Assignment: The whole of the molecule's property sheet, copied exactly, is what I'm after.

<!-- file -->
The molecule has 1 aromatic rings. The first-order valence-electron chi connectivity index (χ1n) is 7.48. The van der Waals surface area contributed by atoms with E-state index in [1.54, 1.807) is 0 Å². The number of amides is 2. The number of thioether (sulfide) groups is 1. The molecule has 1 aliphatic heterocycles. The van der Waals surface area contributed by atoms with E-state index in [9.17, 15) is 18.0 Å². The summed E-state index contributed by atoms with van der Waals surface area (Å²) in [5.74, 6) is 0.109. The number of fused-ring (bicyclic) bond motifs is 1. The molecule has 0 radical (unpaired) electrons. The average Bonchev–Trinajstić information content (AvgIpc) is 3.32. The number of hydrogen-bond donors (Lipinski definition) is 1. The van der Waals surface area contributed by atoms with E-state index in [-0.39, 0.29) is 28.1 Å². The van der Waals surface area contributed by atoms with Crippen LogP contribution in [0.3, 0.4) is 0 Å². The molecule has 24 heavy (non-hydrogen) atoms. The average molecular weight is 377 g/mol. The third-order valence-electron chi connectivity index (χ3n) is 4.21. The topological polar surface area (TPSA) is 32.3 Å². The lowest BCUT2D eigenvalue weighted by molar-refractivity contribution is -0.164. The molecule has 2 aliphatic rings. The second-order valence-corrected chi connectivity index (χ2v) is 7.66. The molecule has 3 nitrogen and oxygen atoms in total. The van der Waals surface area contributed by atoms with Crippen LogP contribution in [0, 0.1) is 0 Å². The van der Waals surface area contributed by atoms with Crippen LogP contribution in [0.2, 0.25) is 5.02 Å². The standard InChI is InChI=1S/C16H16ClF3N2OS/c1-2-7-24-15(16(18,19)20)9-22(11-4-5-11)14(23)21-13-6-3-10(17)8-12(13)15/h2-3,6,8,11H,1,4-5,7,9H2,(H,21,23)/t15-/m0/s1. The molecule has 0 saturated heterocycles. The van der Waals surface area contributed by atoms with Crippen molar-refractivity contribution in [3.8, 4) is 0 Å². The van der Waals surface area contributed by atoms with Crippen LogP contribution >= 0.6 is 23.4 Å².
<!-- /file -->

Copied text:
The molecule has 1 aromatic rings. The first-order valence-electron chi connectivity index (χ1n) is 7.48. The van der Waals surface area contributed by atoms with E-state index in [1.54, 1.807) is 0 Å². The number of amides is 2. The number of thioether (sulfide) groups is 1. The molecule has 1 aliphatic heterocycles. The van der Waals surface area contributed by atoms with E-state index in [9.17, 15) is 18.0 Å². The summed E-state index contributed by atoms with van der Waals surface area (Å²) in [5.74, 6) is 0.109. The number of fused-ring (bicyclic) bond motifs is 1. The molecule has 0 radical (unpaired) electrons. The average Bonchev–Trinajstić information content (AvgIpc) is 3.32. The number of hydrogen-bond donors (Lipinski definition) is 1. The van der Waals surface area contributed by atoms with E-state index in [-0.39, 0.29) is 28.1 Å². The van der Waals surface area contributed by atoms with Crippen LogP contribution in [0.3, 0.4) is 0 Å². The molecule has 24 heavy (non-hydrogen) atoms. The average molecular weight is 377 g/mol. The third-order valence-electron chi connectivity index (χ3n) is 4.21. The topological polar surface area (TPSA) is 32.3 Å². The lowest BCUT2D eigenvalue weighted by molar-refractivity contribution is -0.164. The molecule has 2 aliphatic rings. The second-order valence-corrected chi connectivity index (χ2v) is 7.66. The molecule has 3 nitrogen and oxygen atoms in total. The van der Waals surface area contributed by atoms with Crippen LogP contribution in [0, 0.1) is 0 Å². The van der Waals surface area contributed by atoms with Crippen LogP contribution in [0.2, 0.25) is 5.02 Å². The standard InChI is InChI=1S/C16H16ClF3N2OS/c1-2-7-24-15(16(18,19)20)9-22(11-4-5-11)14(23)21-13-6-3-10(17)8-12(13)15/h2-3,6,8,11H,1,4-5,7,9H2,(H,21,23)/t15-/m0/s1. The molecule has 0 saturated heterocycles. The van der Waals surface area contributed by atoms with Crippen molar-refractivity contribution in [3.8, 4) is 0 Å². The van der Waals surface area contributed by atoms with Crippen LogP contribution >= 0.6 is 23.4 Å².